Canada 12th Dec 2011
As efforts to snare speeders with photo radar near a highly contentious city intersection continued Tuesday, a Winnipeg councillor restated his belief the city should look at scrapping the photo radar program outright.
Coun. Scott Fielding (St. James-Brooklands) says he’s been following “with interest” reports on the use of photo radar just west of Grant Avenue and Nathaniel Street.
A large number of people mailed tickets from the area — including staff at nearby Grant Park High School — say they were issued in error, possibly due to the positioning of the radar car.
Fielding said the large number of complaints emerging could be considered “compelling,” but added he would wait for police to act on a public pledge to demonstrate the equipment is functioning correctly.
Fielding said he believes putting more cops on the street would be more beneficial for public safety than photo radar.
“It’s about a style of policing and I think that would make more sense,” he said. “(Photo radar) doesn’t do anything in terms of driver improvement. It doesn’t do anything about catching other criminals.”
Fielding said the city’s contract with ACS Public Sector Solutions — the contracted provider of photo-radar services — expires in roughly two years and the entire program should be reviewed at that point.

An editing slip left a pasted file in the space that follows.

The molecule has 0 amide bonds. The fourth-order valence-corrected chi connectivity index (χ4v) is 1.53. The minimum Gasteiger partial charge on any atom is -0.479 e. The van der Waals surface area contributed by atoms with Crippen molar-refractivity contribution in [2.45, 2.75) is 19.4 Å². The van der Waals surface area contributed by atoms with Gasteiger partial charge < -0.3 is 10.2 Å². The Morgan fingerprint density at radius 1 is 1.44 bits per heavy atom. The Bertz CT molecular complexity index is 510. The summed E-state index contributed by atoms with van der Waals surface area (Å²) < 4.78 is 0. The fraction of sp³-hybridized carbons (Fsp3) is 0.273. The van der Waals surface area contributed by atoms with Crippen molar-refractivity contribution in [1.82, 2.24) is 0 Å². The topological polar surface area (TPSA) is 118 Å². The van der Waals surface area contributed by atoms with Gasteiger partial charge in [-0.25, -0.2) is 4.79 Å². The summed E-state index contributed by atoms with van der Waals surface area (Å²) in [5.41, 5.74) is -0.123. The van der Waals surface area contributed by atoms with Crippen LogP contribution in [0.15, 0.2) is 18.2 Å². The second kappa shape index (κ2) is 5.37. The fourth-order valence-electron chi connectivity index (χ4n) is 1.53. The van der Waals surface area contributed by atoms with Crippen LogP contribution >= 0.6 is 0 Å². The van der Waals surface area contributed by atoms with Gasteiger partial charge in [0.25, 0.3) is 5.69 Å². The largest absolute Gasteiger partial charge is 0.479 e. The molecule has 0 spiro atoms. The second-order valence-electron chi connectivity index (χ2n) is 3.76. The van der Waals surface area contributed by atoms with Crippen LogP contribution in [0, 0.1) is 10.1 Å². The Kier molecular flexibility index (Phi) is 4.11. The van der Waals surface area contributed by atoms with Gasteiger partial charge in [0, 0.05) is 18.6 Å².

The safety benefits of photo radar often touted by its proponents aren’t matched by the data, Fielding said. “At the end of the day I think it ends up being some sort of a wash,” he said.
Todd Dube, founder of photo-radar watchdog group Wise Up Winnipeg, told the Winnipeg Sun on Tuesday he’s so far received as many as 500 complaint calls about enforcement tactics at Grant and Nathaniel.
He said the practice of placing a mobile radar car on a service road 46 feet from the main road creates the possibility for “unreliable speed reflections.”
Winnipeg police say they have conducted tests and found no issues. That testing is ongoing, a spokesman said yesterday.
“We continue to confirm that everything that should be operating and functioning as it should be in that particular area with regards to photo enforcement is doing so,” Const. Jason Michalyshen said.
Dube also took aim at police statements in media reports that photo radar had long been used at the now-controversial site.
A list of all mobile photo-radar sites in Winnipeg Wise Up recently obtained through an access to information request proves otherwise, Dube said. As of mid-May, Grant and Nathaniel was not listed an enforcement zone, the list states.
Dube alleged police committed “willful misrepresentation” by saying otherwise.